By the time I graduated from college in 1978, Kay, Evelyn, Terry and our circle of friends had each gone their own way. It wasn't until five or six years ago that my path and Kay's were to cross again. By then, she had made a name for herself in the field of old-time music with her singing partner Ginny Hawker. Kay had also recorded with Alice Gerrard and Hazel Dickens, and had become very well known and respected in the old-time music community. I, on the other hand, had stalled musically--sometimes going as long as a year without playing either my autoharp or hammered dulcimer. Not knowing how to find other people with whom to play had become a source of frustration and discouragement to me.
Through the years, I had learned some new tunes on both the dulcimer and the autoharp and, when I played them for Kay, she offered the encouragement I needed to renew my interest in making music. Along with some of her friends, we began to meet weekly at Kay's house to share tunes. I have learned a tremendous amount these last few years, and I have Kay to thank for much of my progress.
It was also Kay who made me aware of the Augusta Heritage Arts Workshops at Davis & Elkins College in Elkins, West Virginia and urged me to go there. That was in 1994, when I enrolled in the Hammered Dulcimer Techniques class taught by members of the group No Strings Attached. The next year, I returned for John Hollandsworth's week-long Autoharp: Old-Time Repertoire workshop. I got so much out of that class, and met so many talented autoharpers in the process, that I decided to enroll again the following year. Before taking John's class, I had never taken my autoharp apart, nor had I replaced chord bar felts, rearranged the bars or lowered the action for ease in playing. I gained the confidence necessary to modify my instrument so that it might better complement my style of playing. Likewise, John pushed each of us to stretch our abilities as musicians. It was, without a doubt, a turning point for me in respect to my relationship with the autoharp.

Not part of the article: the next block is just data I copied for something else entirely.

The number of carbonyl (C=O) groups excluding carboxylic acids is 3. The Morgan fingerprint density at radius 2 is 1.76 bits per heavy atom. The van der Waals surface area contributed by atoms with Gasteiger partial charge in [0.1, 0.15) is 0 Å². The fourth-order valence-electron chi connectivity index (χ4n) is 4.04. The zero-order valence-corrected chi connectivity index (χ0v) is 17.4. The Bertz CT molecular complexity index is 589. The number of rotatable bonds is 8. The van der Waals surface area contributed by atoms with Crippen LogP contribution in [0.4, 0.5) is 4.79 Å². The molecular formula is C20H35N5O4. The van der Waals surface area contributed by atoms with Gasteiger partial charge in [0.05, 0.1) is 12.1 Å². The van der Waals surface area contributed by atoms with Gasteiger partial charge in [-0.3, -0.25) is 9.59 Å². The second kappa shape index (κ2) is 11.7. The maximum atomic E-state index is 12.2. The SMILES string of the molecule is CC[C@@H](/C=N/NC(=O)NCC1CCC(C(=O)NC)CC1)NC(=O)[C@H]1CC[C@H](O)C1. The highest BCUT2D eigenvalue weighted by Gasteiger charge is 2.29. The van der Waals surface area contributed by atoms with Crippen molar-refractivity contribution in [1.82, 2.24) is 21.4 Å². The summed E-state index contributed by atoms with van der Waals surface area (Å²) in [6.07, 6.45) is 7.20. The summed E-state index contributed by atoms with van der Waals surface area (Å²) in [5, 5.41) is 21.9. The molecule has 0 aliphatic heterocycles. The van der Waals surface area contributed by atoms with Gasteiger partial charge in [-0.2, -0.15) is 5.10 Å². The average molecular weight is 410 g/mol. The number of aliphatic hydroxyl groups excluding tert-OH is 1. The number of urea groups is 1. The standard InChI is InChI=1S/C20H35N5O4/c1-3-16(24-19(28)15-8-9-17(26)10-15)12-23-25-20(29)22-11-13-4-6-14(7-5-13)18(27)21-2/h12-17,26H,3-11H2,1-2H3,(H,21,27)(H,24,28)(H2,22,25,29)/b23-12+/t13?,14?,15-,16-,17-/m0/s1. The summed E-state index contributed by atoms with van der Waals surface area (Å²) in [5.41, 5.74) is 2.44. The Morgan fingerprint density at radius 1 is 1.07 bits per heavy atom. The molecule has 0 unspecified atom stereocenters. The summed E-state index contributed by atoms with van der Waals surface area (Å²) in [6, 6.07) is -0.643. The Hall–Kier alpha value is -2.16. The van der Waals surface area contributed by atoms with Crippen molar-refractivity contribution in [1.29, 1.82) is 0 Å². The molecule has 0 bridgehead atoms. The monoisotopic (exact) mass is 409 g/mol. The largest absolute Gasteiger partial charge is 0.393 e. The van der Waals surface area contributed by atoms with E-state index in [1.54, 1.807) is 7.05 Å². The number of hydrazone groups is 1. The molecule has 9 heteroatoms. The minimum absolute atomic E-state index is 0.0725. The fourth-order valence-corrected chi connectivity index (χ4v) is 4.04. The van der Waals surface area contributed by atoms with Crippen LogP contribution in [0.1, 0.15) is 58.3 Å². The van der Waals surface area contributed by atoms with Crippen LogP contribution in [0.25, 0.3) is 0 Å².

Long after the workshops were over, John continued to help and encourage me in respect to the recording of my album. I phoned him often with reference to problems I was having with my autoharp, and he never once acted too busy to patiently answer my questions. I can't emphasize how much I appreciated John's assistance and support.